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This chapter is from the book

This chapter is from the book



Use the dd element to describe a corresponding term (dt) in a definition list (dl). The dd follows the dt and may contain block-level content, such as paragraphs (p), ordered lists (ol), unordered lists (ul), another definition list, and more.


<h2>1936 Summer Olympics 100m Men's Results</h2>
   <dt>Gold medal winner</dt>
   <dd>Jesse Owens (USA)</dd>

   <dt>Silver medal winner</dt>
   <dd>Ralph Metcalfe (USA)</dd>

   <dt>Bronze medal winner</dt>
   <dd>Tinus Osendarp (NED)</dd>

The simplest arrangement within a dl is one dt grouped with one dd, as shown in the previous example. (I've separated each group with a blank line for clarity; it doesn't impact the rendering.) The dl entry in this chapter elaborates on these and other configurations, definition lists in general, and the role of dd.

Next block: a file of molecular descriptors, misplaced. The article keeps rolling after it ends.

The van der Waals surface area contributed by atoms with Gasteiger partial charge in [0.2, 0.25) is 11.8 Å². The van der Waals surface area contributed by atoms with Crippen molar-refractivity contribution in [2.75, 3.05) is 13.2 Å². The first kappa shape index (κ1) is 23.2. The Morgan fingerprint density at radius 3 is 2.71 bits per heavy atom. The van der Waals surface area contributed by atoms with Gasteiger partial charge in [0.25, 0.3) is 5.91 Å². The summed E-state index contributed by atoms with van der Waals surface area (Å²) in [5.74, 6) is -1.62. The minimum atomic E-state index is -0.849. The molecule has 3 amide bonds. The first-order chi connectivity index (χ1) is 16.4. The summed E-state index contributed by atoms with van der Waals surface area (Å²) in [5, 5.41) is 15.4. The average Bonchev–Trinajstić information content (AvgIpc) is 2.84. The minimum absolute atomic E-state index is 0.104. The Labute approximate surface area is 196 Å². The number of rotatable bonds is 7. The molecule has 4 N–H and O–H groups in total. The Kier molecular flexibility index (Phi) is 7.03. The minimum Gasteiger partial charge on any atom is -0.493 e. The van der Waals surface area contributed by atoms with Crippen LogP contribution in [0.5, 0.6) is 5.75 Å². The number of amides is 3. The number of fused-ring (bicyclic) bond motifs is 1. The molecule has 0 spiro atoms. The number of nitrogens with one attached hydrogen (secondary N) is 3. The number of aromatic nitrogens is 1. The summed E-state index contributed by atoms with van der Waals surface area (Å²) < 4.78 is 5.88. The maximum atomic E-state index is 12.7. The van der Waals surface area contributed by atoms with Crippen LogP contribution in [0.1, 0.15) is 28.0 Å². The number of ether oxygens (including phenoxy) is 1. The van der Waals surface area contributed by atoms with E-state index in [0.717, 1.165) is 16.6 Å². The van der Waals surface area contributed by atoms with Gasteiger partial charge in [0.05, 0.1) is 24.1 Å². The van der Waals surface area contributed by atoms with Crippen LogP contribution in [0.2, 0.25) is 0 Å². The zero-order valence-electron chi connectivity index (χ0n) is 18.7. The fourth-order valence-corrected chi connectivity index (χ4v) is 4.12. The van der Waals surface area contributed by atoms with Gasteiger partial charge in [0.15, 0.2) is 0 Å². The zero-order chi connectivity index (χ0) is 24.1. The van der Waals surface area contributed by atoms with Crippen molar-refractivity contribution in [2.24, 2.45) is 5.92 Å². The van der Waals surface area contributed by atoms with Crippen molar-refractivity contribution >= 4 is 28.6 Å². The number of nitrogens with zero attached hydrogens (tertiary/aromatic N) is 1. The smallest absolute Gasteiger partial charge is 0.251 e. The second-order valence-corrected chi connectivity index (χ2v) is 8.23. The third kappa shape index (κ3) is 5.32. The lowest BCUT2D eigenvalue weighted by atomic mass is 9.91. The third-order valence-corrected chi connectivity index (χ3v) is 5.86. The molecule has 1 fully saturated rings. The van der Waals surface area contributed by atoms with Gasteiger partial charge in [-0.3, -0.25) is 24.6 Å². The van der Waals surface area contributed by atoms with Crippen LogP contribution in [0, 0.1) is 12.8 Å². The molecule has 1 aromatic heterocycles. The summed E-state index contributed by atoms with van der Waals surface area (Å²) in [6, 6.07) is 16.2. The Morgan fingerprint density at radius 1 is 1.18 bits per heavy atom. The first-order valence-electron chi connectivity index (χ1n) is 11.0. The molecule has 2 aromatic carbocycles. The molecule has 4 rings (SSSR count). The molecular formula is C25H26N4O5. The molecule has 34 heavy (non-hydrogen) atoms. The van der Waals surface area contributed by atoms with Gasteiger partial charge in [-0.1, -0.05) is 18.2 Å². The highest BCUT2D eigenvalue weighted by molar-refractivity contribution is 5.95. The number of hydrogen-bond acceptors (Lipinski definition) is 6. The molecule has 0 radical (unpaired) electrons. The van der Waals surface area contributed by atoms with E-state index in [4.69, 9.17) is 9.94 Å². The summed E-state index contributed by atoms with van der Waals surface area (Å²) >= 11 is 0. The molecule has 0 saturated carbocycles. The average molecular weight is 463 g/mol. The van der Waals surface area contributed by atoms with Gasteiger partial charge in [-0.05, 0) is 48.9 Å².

User agents typically render a definition list by default like so (although you can change it with CSS):

  • Gold medal winner
    • Jesse Owens (USA)
  • Silver medal winner
    • Ralph Metcalfe (USA)
  • Bronze medal winner
    • Tinus Osendarp (NED)
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